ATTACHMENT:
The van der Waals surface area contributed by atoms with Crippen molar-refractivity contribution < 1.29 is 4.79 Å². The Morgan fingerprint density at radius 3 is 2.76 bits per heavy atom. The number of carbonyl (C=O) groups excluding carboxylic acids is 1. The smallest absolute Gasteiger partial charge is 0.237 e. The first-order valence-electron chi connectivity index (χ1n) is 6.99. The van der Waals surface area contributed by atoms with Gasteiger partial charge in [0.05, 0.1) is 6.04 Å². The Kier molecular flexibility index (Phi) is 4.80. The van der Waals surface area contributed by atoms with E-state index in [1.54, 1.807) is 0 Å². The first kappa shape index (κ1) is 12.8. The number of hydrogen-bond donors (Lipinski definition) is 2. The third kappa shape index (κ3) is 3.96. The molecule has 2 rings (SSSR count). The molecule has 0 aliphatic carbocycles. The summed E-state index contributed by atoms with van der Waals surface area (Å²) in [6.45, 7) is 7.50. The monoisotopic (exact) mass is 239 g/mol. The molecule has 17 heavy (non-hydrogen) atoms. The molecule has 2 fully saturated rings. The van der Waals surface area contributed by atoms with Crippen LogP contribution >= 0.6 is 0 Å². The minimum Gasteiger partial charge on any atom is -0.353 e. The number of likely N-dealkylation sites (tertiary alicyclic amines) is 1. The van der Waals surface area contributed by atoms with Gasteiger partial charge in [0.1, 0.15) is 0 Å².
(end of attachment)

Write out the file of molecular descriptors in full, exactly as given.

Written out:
The van der Waals surface area contributed by atoms with Crippen molar-refractivity contribution < 1.29 is 4.79 Å². The Morgan fingerprint density at radius 3 is 2.76 bits per heavy atom. The number of carbonyl (C=O) groups excluding carboxylic acids is 1. The smallest absolute Gasteiger partial charge is 0.237 e. The first-order valence-electron chi connectivity index (χ1n) is 6.99. The van der Waals surface area contributed by atoms with Gasteiger partial charge in [0.05, 0.1) is 6.04 Å². The Kier molecular flexibility index (Phi) is 4.80. The van der Waals surface area contributed by atoms with E-state index in [1.54, 1.807) is 0 Å². The first kappa shape index (κ1) is 12.8. The number of hydrogen-bond donors (Lipinski definition) is 2. The third kappa shape index (κ3) is 3.96. The molecule has 2 rings (SSSR count). The molecule has 0 aliphatic carbocycles. The summed E-state index contributed by atoms with van der Waals surface area (Å²) in [6.45, 7) is 7.50. The monoisotopic (exact) mass is 239 g/mol. The molecule has 17 heavy (non-hydrogen) atoms. The molecule has 2 fully saturated rings. The van der Waals surface area contributed by atoms with Crippen LogP contribution >= 0.6 is 0 Å². The minimum Gasteiger partial charge on any atom is -0.353 e. The number of likely N-dealkylation sites (tertiary alicyclic amines) is 1. The van der Waals surface area contributed by atoms with Gasteiger partial charge in [0.1, 0.15) is 0 Å².